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How to become a great writer

1 winter canal image

I have read a lot of the work of great writers. Many of my friends are writers and bloggers. I do read a lot of rubbish, that is just boring and you scan through it, without really reading it. Then there are those snippets that are a joy to read.

The odd funny comments on the internet, in newspapers or magazines illustrate life’s ironies and comment on how crazy it all is. They amuse us. Is it any more of an achievement to write a 200,000 word masterpiece, than to write a 20 word comment that amuses thousands, if not millions? Those odd funny comments sometimes come easily, inspired by a recent event, but they tend to be written by the same people day after day. Why do some people find it easy to come out with amusing comments? Are they amusing by nature?

Dickens used great names in his novels, he seemed fascinated by them. Names like Oliver Twist, David Copperfield and Mr Bumble. The list of Dickensian characters is fascinating in itself. Some of those names have entered into the English language. Who is not familiar with the term Scrooge to describe a person who is miserly? You need to be fascinated by names and words to become a great writer.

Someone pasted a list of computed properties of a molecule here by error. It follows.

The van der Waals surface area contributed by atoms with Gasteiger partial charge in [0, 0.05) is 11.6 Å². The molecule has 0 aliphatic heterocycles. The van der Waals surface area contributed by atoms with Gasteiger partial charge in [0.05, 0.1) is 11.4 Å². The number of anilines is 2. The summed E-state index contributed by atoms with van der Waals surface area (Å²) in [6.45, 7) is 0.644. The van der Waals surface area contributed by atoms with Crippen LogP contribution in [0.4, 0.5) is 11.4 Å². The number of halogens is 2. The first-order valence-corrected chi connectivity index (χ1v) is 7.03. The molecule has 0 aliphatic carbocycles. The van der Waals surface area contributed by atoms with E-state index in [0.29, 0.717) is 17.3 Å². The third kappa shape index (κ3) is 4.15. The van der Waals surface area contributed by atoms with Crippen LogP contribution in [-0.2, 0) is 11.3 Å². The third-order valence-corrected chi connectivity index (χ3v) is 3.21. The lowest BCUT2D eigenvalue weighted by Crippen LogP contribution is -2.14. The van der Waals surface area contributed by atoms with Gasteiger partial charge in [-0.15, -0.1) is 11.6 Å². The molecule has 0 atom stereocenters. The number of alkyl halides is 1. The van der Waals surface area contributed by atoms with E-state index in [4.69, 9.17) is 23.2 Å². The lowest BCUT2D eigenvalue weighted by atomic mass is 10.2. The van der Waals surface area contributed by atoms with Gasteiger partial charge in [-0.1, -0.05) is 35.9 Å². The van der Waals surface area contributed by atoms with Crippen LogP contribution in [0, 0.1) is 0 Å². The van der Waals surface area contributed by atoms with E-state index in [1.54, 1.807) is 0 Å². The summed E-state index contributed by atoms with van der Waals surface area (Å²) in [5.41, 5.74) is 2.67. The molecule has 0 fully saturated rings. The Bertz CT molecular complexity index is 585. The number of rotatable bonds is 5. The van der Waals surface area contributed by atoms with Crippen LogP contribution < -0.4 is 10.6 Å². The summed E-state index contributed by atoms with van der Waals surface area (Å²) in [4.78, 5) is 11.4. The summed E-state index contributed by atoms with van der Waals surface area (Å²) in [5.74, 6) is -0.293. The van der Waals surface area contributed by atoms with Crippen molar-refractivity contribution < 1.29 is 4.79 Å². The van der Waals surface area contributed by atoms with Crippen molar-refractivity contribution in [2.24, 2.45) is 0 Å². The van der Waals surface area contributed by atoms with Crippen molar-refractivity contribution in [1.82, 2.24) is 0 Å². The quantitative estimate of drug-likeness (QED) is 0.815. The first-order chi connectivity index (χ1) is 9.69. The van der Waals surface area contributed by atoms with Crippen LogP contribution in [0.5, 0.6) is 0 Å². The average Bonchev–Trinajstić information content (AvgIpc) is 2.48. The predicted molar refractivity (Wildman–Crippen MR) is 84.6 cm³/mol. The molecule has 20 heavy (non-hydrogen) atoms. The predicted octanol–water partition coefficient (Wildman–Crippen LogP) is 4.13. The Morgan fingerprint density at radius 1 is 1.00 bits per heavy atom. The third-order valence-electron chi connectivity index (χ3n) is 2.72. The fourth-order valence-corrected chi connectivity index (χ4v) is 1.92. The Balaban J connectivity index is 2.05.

I looked up a word that I keep hearing yesterday. ‘Mindfulness’, it made no sense to me. It seems it’s use has become popular because of a translation from Chinese that didn’t quite work out. It seems it means becoming more aware. I think…

My picture today is of a canal. I have become more ‘aware’ since I took up photography. I was very aware of the different colours when I took that photo and of the tree silhouetted against the sky.  Is that mindfulness? I used to ride my bike down the canal tow paths when I was a teenager. That takes some skill. Especially if you can’t swim, there is no room for error. I learnt to ride a bike by constantly practising, through repetition. Wobbling at first and maybe falling off. Eventually I was confident enough to take to the roads and later, so confident I could ride down canal tow paths without fear of going in the water. I even rode across a narrow wooden plank that spanned the canal.

The secret of becoming a great writer? Practise! Start off wobbly. Write every day. Become fascinated by words. Become aware of the world you live in. Most of all write and keep on writing until it becomes so natural it feels just like riding a bike.

You are welcome to comment; even a wobbly comment. You can also follow me on Twitter and tweet amusing comments.

One Response

  1. Pingback: The weekend review | Mike10613's Blog

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